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Anchor lead: People may now consider the HPV vaccine up to the age of 45, Elizabeth Tracey reports

Certain human papilloma viruses, or HPV, cause cancer. Now a Centers for Disease Control and Prevention panel recommends the HPV vaccine for everyone through age 26 and for some adults up to age 45. Amber D’Souza, an epidemiologist and HPV expert at Johns Hopkins, explains.

D’Souza: People in their 30s or 40s very likely haven’t been exposed to all nine types of HPV that are in the HPV vaccine and so there’s still some benefit. That doesn’t mean that everyone needs to run out and get the HPV vaccine because the chances that it will protect you decrease as you’re older because you’re more likely to have already been exposed to more types and you’re not as likely honestly to have as many new partners so you’re not likely to have as much future risk but there are some older individuals who would benefit  and should get the HPV vaccine.   :32

So if you’re over 26, talk with your doctor about receiving the HPV vaccine. At Johns Hopkins, I’m Elizabeth Tracey.

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Anchor lead: A new device may make treating a common eye disease much easier, Elizabeth Tracey reports

Macular degeneration or AMD is an eye disease that is a leading cause of blindness in people older than fifty. One form of the disease can be treated by injecting the eye with a drug known as an anti-VEGF, but this must be done fairly often. Now a new study by Peter Campochiaro, an ophthalmologist at Johns Hopkins, and colleagues, shows an implanted drug delivery system safely reduces the need for frequent injections.

Campochiaro: Vision gets worse, then they get an injection it gets better, a much better system is to have sustained delivery of an anti-VEGF. Patients who received the highest concentration went an average of 18 months before they needed a refill. So we don’t have to have them come in every few months but rather every six months to get a refill. This could greatly improve compliance and improve outcomes in patients with wet AMD.    :30

Campochiaro says a much larger study will need to be completed to confirm these results. At Johns Hopkins, I’m Elizabeth Tracey.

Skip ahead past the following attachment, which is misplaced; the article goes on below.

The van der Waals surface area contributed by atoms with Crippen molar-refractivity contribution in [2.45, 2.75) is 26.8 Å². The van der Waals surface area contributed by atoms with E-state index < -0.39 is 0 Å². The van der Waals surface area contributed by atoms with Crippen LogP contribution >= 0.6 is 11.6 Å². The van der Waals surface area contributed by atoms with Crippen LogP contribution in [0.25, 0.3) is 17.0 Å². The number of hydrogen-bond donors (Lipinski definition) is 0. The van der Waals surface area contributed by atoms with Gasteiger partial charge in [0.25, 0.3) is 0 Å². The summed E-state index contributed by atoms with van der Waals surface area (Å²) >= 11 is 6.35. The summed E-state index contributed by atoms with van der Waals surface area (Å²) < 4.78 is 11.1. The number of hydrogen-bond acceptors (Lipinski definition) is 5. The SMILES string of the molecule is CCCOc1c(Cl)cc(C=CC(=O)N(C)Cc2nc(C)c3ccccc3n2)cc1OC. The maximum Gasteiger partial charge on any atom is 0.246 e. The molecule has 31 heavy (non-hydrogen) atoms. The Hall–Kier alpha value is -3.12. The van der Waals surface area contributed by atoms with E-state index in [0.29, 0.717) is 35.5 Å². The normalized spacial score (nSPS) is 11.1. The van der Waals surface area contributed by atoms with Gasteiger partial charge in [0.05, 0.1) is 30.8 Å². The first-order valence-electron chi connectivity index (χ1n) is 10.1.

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Anchor lead: Do you need two different medicines if you have a stent placed in your heart? Elizabeth Tracey reports

When stents are placed in the heart’s blood vessels, medicines called antiplatelet drugs are used to prevent blood clot formation. Now a new study shows that for many, the traditional two medicine approach after stent placement may not be needed. Michael Blaha, a preventive cardiologist at Johns Hopkins, explains.

Blaha: It used to be considered standard of care that you had to be on two different antiplatelet drugs, aspirin and another drug, for at least twelve months after stent placement, but we’re now realizing that there are groups of patients that may not need to stay on dual antiplatelet therapy as long, may need to have a course of aspirin let’s say three or six months, and then continue on another antiplatelet drug alone for an extended period of time to prevent that stent from creating blood clots.  :25

Blaha says the big advantage to dropping the aspirin is that aspirin is known to increase bleeding risk. At Johns Hopkins, I’m Elizabeth Tracey.

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Anchor lead: Will San Francisco’s ban on e-cigarettes get the FDA to step up? Elizabeth Tracey reports

Tobacco products fall under the purview of the FDA, but the agency has been slow to act in regulating them, including e-cigarettes. Now that San Francisco has outlawed the devices, Michael Blaha, a preventive cardiologist at Johns Hopkins, says the agency may be spurred to action.